- Go to a local, independent coffee shop. Look for coffee shops with large communal tables or coffee bars along the window and sit near someone. I've often had great conversations with locals by positioning myself in this way.
- Stay at places that encourage talking. I think that hostels and B&Bs are the ideal accommodation for those who travel alone. With fewer guests and the proprietor often onsite, common rooms and communal dining rooms, they make for more opportunities to connect with others.
- Read a book that makes you laugh out loud. Take a book that makes you laugh out loud and hold it so that people can see that you are reading in English. This often attracts people for a brief chat. In Havana I was reading Happiness by Will Ferguson and it got me into a few conversations.
- Establish a routine. Visit the same café, fruit stall, or restaurant every day. You’ll get to know the people and they'll start watching out for you. New friends are made this way.
- Take day tours. In Paris I met a woman on a free walking tour. It started to rain so we cut out and went for lunch together. Yes, meet people on tours and you might end up with a friend to enjoy a meal with or another day of exploring. Check out Greeters International.
- Be curious. Ask questions and conversations begin.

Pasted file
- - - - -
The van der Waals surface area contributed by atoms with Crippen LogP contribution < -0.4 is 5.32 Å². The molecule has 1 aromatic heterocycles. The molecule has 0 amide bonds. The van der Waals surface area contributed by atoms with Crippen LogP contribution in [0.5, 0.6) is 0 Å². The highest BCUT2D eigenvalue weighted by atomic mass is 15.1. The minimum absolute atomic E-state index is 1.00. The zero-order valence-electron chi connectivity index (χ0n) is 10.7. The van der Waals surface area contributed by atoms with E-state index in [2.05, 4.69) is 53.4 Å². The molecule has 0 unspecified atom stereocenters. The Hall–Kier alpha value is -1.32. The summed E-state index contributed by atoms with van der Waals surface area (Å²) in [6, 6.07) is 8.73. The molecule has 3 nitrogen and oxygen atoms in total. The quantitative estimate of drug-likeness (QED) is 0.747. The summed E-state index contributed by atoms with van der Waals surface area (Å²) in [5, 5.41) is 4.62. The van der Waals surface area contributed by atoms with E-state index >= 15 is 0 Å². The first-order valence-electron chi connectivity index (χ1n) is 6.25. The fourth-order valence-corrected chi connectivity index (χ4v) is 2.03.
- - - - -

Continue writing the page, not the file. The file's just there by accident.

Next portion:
- Go off the beaten path. Travelers who find each other where there are few tourists are more inclined to talk to each other. Meet someone on a hike or in a specific museum and you already know that you have an interest in common.
Eat Alone (or Not) and Enjoy It
While many people don't understand why, the fact remains, dinner can be one of the more difficult times for those traveling alone. Here are a few options.
- Become a regular. Dine in the same place regularly and you'll become friendly with the staff. I'm not suggesting that you only go to one restaurant. After all, experiencing a culture's food requires variety. But, if you can, take one meal a day in the same spot and you'll find more than friends, you'll find a comfort zone.
- Take your restaurant meal at noon. Restaurants run by celebrity chefs are great attractions for some solo travelers. If you want to dine at a fine restaurant, consider doing so at noon. It's the same chef and quality of food but it's usually easier to get a reservation, the prices are typically lower, the lights are higher, and the crowd less romantic.